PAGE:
Hurricane Mathew changed the way many residents of central and eastern North Carolina think about flooding — including those in the Town of Windsor.

The Cashie River flows through the middle of this Bertie County town on its way to the Roanoke River. Many days, the waters provide a great route for kayaking. But fall 2016 brought two powerful tropical systems.

Tropical Storm Julia dumped flooding rains in September. Just weeks later, Hurricane Matthew brought record flooding in October, causing extensive damage to roads, bridges, homes and Windsor’s business district.

“Immediately following the flooding and devastation from Tropical Storm Julia and Hurricane Matthew, Windsor Mayor Jim Hoggard and Bertie County officials spent countless hours reaching out to regional resources for technical assistance in an effort to take a long-term look at the flooding in the Cashie River Basin,” shares Scott Sauer, Bertie County manager.

North Carolina Sea Grant and NC State University’s Biological & Agricultural Engineering Department have been working with local leaders to study the recent extreme flood events and evaluate flood mitigation methods. Bertie County secured a grant from the Golden Leaf Foundation to fund two studies of the Cashie River Basin and floodplain.

The initial efforts can help the Town of Windsor and Bertie County move forward with a specific plan. Barbara Doll, Sea Grant’s water quality protection and restoration specialist, is leading the research. The team, which includes six engineers from NC State BAE, began the study in June 2017.

“We hope to identify the most practical and feasible actions the county and town can pursue to decrease flood risk during extreme events, and to mitigate impacts of flooding during future storms,” Doll explains. “This effort will help prevent wasted time and resources on approaches that will afford little or no benefit.”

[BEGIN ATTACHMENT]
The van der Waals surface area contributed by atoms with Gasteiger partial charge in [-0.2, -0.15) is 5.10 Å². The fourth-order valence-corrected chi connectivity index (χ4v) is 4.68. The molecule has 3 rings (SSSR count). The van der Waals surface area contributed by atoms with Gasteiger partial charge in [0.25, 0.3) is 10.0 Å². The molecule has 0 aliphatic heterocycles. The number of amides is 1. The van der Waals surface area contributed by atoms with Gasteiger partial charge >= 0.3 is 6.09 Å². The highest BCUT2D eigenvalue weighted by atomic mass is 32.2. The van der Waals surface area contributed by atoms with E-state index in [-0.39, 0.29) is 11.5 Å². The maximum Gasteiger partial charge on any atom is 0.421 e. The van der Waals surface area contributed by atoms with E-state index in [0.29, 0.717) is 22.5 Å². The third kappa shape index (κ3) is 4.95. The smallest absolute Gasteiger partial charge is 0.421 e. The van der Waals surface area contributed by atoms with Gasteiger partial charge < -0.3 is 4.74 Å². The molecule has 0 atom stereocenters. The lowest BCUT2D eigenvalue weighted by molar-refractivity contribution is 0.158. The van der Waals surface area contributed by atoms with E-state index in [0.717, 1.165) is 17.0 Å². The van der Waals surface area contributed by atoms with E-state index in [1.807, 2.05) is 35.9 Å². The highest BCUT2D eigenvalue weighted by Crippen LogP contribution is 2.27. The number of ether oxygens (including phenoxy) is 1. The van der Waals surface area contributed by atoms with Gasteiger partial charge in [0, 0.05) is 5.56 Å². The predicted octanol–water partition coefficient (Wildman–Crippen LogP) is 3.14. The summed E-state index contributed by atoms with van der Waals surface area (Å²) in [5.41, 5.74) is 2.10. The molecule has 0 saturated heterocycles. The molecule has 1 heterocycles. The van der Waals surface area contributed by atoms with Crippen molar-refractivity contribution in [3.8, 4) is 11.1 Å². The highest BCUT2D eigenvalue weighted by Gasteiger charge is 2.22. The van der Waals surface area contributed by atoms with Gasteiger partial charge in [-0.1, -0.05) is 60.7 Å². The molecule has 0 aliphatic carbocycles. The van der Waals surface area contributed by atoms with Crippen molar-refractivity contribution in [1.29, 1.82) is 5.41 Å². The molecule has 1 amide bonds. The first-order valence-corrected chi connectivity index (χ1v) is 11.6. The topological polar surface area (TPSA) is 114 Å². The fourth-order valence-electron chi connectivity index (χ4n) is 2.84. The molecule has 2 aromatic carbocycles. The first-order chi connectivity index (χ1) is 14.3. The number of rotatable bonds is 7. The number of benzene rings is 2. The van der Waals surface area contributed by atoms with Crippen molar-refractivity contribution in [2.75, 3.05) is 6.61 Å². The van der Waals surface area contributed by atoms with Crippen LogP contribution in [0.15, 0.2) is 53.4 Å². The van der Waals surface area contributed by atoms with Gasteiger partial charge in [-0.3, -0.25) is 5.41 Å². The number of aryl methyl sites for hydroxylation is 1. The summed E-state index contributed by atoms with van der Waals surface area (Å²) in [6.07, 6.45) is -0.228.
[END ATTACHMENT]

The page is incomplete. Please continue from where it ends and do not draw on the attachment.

The team is investigating structural and watershed flood-mitigation mechanisms.

“We are looking at ways to reduce the amount of water that spills over from the river into the town during floods. We also are evaluating how much water is coming from the 180-square-mile watershed, and investigating ways to temporarily store and/or slow down the water,” Doll adds.

To alleviate flooding, the team is determining the feasibility of three separate components.

The first is evaluating river engineering alternatives. These structural measures could include modifying existing bridge and culvert configurations, or raising two roads and equipping the culvert pipes beneath the roads with backflow preventers or tide gates. The tide gates would allow water to drain away from town during small storms, and would block floodwaters from entering town during large flood events.

By obtaining and reviewing existing flood models, as well as flood data from last fall’s extreme events, researchers can identify solutions that are most likely to have the greatest impact.

“Initial results indicate there may be little benefit from increasing the capacity of bridges along the lower river,” Doll states.